Components of the tumour microenvironment initiate and promote cancer development. In this study, we investigated the stromal component of parathyroid neoplasia. Immuno-histochemistry for alpha-smooth muscle actin (α-SMA) showed an abundant periacinar distribution of α-SMA+ cells in normal parathyroid glands (nZ3). This pattern was progressively lost in parathyroid adenomas (PAds; nZ6) where α-SMA+ cells were found to surround new microvessels, as observed in foetal parathyroid glands (nZ2). Moreover, in atypical adenomas (nZ5) and carcinomas (nZ4), α-SMA+ cells disappeared from the parenchyma and accumulated in the capsula and fibrous bands. At variance with normal glands, parathyroid tumours (nZ37) expressed high levels of fibroblast-activation protein (FAP) transcripts, a marker of tumour-associated fibroblasts. We analysed the ability of PAd-derived cells to activate fibroblasts using human bone-marrow mesenchymal stem cells (hBM-MSCs). PAd-derived cells induced a significant increase in FAP and vascular endothelial growth factor A (VEGFA) mRNA levels in co-cultured hBM-MSCs. Furthermore, the role of the calcium-sensing receptor (CASR) and of the CXCL12/CXCR4 pathway in the PAd-induced activation of hBM-MSCs was investigated. Treatment of co-cultures of hBM-MSCs and PAd-derived cells with the CXCR4 inhibitor AMD3100 reduced the stimulated VEGFA levels, while CASR activation by the R568 agonist was ineffective. PAd-derived cells co-expressing parathyroid hormone (PTH)/CXCR4 and PTH/CXCL12 were identified by FACS, suggesting a paracrine/autocrine signalling. Finally, CXCR4 blockade by AMD3100 reduced PTH gene expression levels in PAd-derived cells. In conclusion, i) PAd-derived cells activated cells of mesenchymal origin; ii) PAd-associated fibroblasts were involved in tumuor neoangiogenesis and iii) CXCL12/CXCR4 pathway was expressed and active in PAd cells, likely contributing to parathyroid tumour neoangiogenesis and PTH synthesis modulation.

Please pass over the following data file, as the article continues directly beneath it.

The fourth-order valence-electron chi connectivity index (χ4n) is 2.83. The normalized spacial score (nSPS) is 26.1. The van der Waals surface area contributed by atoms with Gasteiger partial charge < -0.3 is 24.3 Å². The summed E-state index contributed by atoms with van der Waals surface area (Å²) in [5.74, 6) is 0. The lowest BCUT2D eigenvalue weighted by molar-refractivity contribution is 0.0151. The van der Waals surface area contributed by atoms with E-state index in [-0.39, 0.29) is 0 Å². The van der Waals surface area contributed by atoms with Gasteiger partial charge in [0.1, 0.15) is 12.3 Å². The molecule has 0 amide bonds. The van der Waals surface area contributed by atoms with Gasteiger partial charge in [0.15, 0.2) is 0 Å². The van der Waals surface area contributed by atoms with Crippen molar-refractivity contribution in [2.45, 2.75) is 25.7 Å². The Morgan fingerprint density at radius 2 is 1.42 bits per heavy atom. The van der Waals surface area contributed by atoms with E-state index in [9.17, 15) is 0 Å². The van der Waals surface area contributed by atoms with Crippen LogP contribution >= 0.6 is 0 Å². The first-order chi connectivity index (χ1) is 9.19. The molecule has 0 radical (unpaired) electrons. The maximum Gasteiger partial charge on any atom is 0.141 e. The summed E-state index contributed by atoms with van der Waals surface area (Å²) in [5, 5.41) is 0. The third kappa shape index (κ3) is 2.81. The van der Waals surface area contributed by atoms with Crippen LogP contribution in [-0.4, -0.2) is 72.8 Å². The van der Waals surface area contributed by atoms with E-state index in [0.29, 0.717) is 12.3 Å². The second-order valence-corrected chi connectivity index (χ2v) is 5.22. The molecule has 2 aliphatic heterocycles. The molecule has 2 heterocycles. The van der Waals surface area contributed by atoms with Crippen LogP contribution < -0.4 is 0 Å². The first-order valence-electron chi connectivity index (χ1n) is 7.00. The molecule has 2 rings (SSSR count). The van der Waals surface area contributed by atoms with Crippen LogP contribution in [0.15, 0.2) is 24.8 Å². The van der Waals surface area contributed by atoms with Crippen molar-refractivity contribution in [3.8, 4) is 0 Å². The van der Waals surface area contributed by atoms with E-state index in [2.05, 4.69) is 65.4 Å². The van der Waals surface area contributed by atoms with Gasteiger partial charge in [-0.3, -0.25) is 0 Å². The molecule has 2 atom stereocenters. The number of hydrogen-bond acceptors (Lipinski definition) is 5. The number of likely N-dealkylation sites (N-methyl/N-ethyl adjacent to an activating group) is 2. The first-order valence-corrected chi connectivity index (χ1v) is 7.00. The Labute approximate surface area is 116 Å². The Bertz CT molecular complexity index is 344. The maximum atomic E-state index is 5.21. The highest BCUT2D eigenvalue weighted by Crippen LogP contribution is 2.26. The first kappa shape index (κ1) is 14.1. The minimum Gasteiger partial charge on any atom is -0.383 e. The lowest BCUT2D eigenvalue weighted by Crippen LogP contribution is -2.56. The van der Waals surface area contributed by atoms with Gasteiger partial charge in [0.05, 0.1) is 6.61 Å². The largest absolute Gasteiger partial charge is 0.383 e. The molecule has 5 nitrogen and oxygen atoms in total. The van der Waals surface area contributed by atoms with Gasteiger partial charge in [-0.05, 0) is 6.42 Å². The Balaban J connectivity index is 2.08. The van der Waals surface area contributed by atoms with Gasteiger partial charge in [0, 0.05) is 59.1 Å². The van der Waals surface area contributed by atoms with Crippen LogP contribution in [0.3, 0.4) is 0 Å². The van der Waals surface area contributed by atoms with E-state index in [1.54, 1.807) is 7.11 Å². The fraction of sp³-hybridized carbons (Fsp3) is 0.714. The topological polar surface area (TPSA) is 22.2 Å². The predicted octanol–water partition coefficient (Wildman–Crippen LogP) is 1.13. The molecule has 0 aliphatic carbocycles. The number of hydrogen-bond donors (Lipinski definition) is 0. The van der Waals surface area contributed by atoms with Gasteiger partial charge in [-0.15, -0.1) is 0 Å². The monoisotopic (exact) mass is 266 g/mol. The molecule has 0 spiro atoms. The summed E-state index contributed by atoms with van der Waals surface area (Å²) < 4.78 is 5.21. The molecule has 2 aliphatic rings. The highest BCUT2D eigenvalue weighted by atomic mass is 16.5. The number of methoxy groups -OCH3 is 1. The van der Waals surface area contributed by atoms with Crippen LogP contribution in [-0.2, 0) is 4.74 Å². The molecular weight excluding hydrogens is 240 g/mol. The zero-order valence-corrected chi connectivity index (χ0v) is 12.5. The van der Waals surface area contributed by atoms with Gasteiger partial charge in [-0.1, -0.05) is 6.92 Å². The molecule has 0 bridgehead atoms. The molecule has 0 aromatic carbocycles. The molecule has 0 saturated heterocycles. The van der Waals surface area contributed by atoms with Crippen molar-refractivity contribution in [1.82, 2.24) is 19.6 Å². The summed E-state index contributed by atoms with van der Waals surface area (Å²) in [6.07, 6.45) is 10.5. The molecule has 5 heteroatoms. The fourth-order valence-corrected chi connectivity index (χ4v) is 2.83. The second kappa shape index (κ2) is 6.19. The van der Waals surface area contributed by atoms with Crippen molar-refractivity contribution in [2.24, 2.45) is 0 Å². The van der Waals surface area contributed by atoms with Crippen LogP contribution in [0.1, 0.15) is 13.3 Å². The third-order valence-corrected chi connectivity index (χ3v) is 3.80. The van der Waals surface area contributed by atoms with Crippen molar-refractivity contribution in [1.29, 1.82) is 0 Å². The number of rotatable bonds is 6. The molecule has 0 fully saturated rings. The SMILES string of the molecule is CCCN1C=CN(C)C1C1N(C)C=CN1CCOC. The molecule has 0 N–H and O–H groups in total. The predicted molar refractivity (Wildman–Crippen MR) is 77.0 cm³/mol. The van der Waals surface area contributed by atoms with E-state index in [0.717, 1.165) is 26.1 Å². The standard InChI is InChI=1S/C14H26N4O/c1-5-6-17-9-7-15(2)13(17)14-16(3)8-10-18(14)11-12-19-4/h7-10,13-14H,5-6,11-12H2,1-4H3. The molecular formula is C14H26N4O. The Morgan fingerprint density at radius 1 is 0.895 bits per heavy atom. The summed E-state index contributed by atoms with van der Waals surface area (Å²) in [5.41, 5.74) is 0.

- Tumour-associated fibroblasts
ASJC Scopus subject areas
- Cancer Research
- Endocrinology, Diabetes and Metabolism